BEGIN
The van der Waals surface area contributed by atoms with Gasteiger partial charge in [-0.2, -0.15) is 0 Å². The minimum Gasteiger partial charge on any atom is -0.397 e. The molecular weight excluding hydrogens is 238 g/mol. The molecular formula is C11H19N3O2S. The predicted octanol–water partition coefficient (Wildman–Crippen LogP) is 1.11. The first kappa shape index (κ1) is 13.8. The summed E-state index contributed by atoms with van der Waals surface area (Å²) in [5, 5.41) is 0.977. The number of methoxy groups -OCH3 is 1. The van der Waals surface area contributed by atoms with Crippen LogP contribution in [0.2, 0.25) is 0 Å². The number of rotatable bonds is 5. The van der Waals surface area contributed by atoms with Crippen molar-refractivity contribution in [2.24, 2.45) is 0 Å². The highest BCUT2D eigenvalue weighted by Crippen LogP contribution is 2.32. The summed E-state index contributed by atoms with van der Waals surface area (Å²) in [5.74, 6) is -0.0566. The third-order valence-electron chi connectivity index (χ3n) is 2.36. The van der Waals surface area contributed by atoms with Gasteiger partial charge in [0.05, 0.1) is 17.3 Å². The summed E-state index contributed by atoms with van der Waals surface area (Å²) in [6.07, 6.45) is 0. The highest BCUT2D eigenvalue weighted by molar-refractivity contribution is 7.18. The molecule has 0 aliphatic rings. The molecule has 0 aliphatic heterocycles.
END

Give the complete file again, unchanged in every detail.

The van der Waals surface area contributed by atoms with Gasteiger partial charge in [-0.2, -0.15) is 0 Å². The minimum Gasteiger partial charge on any atom is -0.397 e. The molecular weight excluding hydrogens is 238 g/mol. The molecular formula is C11H19N3O2S. The predicted octanol–water partition coefficient (Wildman–Crippen LogP) is 1.11. The first kappa shape index (κ1) is 13.8. The summed E-state index contributed by atoms with van der Waals surface area (Å²) in [5, 5.41) is 0.977. The number of methoxy groups -OCH3 is 1. The van der Waals surface area contributed by atoms with Crippen LogP contribution in [0.2, 0.25) is 0 Å². The number of rotatable bonds is 5. The van der Waals surface area contributed by atoms with Crippen molar-refractivity contribution in [2.24, 2.45) is 0 Å². The highest BCUT2D eigenvalue weighted by Crippen LogP contribution is 2.32. The summed E-state index contributed by atoms with van der Waals surface area (Å²) in [5.74, 6) is -0.0566. The third-order valence-electron chi connectivity index (χ3n) is 2.36. The van der Waals surface area contributed by atoms with Gasteiger partial charge in [0.05, 0.1) is 17.3 Å². The summed E-state index contributed by atoms with van der Waals surface area (Å²) in [6.07, 6.45) is 0. The highest BCUT2D eigenvalue weighted by molar-refractivity contribution is 7.18. The molecule has 0 aliphatic rings. The molecule has 0 aliphatic heterocycles.